Goals from Kingsley Coman, Thomas Muller and Philippe Coutinho saw Bayern Munich ease beyond Jose Mourinho’s much-changed Tottenham side in their final Champions League Group B fixture. Their 3-1 win here means they finish the group stages with a 100% winning record for the first time in club history.
Bayern returned to winning ways after successive Bundesliga defeats by Bayer Leverkusen and Borussia Monchengladbach. They may be seven points off top spot in Germany after 14 matches, but Hansi Flick’s side didn’t perform like a team struggling as they continued their impressive UCL form – while resting some key players too.
Tottenham were understandably keen to exact revenge after that 7-2 drubbing on matchday two and under new management in Jose Mourinho, he rung in the changes – leaving Dele Alli and Harry Kane out, while Heung-Min Son was benched. It made sense, as both sides were already qualified for the last-16 and had nothing to play for.
Kingsley Coman broke the deadlock with his first goal since mid-September after 14 minutes, as Coutinho and Serge Gnabry combined before the latter played a reverse pass across the box – Coman caressed his effort into the bottom corner.
Spurs equalised six minutes later through £25m summer signing Ryan Sessegnon, who was also making his first start for the club. The 19-year-old winger took his maiden UCL goal well, firing low and hard beyond Manuel Neuer at his near post after Jerome Boateng’s interception saw the ball spin into his path.
Gnabry and Coutinho both hit the woodwork before half-time: Serge curling one goalwards during a well-worked move, while Coutinho saw his audacious strike cannon back off the crossbar in stoppage-time.
However, it was substitute Muller – who replaced Coman after a worrying knee injury – restoring Bayern’s advantage. Alphonso Davies’ great work was pivotal in the build-up, before the teenager hit the post with Spurs failing to clear their lines. The ball bounced into Muller’s path, whose predatory instincts were present as he duly finished.
Midway through the second-half, Coutinho eventually got on the scoresheet. Having effortlessly breached Spurs’ midfield again, he let fly with a trademark curling effort from distance which nestled in the bottom corner. 3-1 and cruising, both sides could have scored more but Bayern held firm to inflict Mourinho’s second defeat in charge.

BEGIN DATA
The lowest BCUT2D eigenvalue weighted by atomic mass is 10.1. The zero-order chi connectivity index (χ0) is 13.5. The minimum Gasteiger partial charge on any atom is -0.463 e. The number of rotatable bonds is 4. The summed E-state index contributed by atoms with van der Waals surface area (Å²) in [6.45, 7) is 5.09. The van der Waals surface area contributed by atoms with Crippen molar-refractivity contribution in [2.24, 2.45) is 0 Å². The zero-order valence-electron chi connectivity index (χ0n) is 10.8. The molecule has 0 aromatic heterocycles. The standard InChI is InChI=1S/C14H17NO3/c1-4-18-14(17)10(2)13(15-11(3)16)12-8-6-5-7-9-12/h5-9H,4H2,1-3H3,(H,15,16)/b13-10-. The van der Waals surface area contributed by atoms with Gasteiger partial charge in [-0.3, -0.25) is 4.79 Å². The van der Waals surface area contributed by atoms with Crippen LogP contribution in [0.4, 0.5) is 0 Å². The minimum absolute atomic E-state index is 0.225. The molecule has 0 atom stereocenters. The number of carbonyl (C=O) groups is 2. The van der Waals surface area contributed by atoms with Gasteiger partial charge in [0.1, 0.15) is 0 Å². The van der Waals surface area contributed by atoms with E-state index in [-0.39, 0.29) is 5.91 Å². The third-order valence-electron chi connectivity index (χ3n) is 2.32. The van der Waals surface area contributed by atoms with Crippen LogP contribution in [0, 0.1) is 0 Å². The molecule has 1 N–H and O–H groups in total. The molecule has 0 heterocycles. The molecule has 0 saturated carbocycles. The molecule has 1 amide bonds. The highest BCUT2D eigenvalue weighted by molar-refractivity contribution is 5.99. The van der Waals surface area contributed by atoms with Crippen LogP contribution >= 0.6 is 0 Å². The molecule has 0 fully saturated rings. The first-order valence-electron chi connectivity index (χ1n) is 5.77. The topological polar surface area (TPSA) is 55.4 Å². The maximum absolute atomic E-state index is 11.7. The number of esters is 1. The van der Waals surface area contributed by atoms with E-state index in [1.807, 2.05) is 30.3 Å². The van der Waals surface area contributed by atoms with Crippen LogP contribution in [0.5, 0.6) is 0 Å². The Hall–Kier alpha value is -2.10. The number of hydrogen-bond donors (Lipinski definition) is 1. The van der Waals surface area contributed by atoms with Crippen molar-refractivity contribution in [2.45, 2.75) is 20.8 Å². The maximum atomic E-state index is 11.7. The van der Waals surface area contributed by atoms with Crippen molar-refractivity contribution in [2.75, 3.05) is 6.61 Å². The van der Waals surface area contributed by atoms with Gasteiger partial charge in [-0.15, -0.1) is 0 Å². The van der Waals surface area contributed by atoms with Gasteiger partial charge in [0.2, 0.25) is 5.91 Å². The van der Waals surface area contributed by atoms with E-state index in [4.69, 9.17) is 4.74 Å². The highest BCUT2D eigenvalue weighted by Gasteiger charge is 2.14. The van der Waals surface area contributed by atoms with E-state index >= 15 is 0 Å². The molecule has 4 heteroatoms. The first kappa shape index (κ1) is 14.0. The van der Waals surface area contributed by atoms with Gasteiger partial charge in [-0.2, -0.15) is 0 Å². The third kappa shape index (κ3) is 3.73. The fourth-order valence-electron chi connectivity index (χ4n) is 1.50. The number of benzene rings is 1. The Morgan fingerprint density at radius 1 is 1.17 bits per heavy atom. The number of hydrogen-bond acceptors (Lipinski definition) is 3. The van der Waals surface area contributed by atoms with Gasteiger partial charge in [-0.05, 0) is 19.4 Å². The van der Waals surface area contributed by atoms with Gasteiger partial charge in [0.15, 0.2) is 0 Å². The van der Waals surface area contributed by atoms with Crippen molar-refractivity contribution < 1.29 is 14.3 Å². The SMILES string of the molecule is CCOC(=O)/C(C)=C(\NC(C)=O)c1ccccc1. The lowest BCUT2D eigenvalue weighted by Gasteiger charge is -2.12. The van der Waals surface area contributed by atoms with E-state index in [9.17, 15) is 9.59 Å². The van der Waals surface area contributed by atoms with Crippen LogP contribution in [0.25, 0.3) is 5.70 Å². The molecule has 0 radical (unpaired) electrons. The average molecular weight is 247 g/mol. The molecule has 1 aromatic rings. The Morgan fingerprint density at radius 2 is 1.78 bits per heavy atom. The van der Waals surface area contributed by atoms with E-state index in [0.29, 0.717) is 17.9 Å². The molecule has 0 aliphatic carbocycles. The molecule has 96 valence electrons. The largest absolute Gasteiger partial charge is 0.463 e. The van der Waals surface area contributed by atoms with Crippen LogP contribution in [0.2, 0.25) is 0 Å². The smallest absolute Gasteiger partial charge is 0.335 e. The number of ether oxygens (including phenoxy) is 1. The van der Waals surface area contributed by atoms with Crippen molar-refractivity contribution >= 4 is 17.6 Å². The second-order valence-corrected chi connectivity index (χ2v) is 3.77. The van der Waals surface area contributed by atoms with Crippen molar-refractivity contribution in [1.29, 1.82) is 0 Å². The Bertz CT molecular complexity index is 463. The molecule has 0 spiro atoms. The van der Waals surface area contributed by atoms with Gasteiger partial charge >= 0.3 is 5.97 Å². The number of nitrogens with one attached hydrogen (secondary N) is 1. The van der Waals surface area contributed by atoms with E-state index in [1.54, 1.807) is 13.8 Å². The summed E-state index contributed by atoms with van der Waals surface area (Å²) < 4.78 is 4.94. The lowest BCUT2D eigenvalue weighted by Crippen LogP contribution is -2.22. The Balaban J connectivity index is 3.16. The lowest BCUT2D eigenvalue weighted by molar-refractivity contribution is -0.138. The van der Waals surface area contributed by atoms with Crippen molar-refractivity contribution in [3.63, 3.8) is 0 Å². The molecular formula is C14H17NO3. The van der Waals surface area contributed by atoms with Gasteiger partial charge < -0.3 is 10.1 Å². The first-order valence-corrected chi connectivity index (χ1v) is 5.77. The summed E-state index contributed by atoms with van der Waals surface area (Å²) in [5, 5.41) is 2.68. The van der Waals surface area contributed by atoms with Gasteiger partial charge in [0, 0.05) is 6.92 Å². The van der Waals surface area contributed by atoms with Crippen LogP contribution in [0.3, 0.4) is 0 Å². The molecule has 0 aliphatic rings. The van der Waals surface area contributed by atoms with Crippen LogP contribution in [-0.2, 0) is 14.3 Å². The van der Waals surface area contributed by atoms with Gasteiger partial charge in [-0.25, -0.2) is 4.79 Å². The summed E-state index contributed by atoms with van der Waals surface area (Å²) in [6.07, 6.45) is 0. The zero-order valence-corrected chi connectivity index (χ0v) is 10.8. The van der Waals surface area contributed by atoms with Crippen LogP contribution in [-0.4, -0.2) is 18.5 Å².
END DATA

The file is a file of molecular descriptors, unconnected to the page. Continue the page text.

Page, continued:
Without further ado, here’s a look at how the individual players fared:
Manuel Neuer (Goalkeeper): 7.5/10
Solid as usual, Neuer’s goalkeeping brilliance is often overlooked. Displays like these, where he stood tall and made important saves look easy when called upon, prove he’s still an invaluable asset to a Bayern backline that are far from perfect.
Despite not being kept busy throughout, he was sharp as ever to thwart Eriksen and Son in particular during a second-half where amidst Bayern’s seeming control, Spurs still managed to create goalscoring chances. He will have been disappointed to concede Sessegnon’s equaliser, struck with real venom and accuracy at his near post.
Benjamin Pavard: 7/10
Another steady display by the Frenchman, continuing to settle in as a key cog within this Bayern side. Despite their surprising league form, the 23-year-old has rarely put a foot wrong so far this term and again that was the case here.
Boateng’s inadvertent assist in the build-up for Sessegnon’s goal was particularly unfortunate, as Pavard sensed danger and shifted across to cut out Lo Celso’s attempted pass. The deflection left Ryan with ample time and space to smash home his half-volley.
Besides that, he kept Sessegnon isolated for large periods too, despite being part of a defence adopting a high line – giving the teenager acres of unmarked space down his side.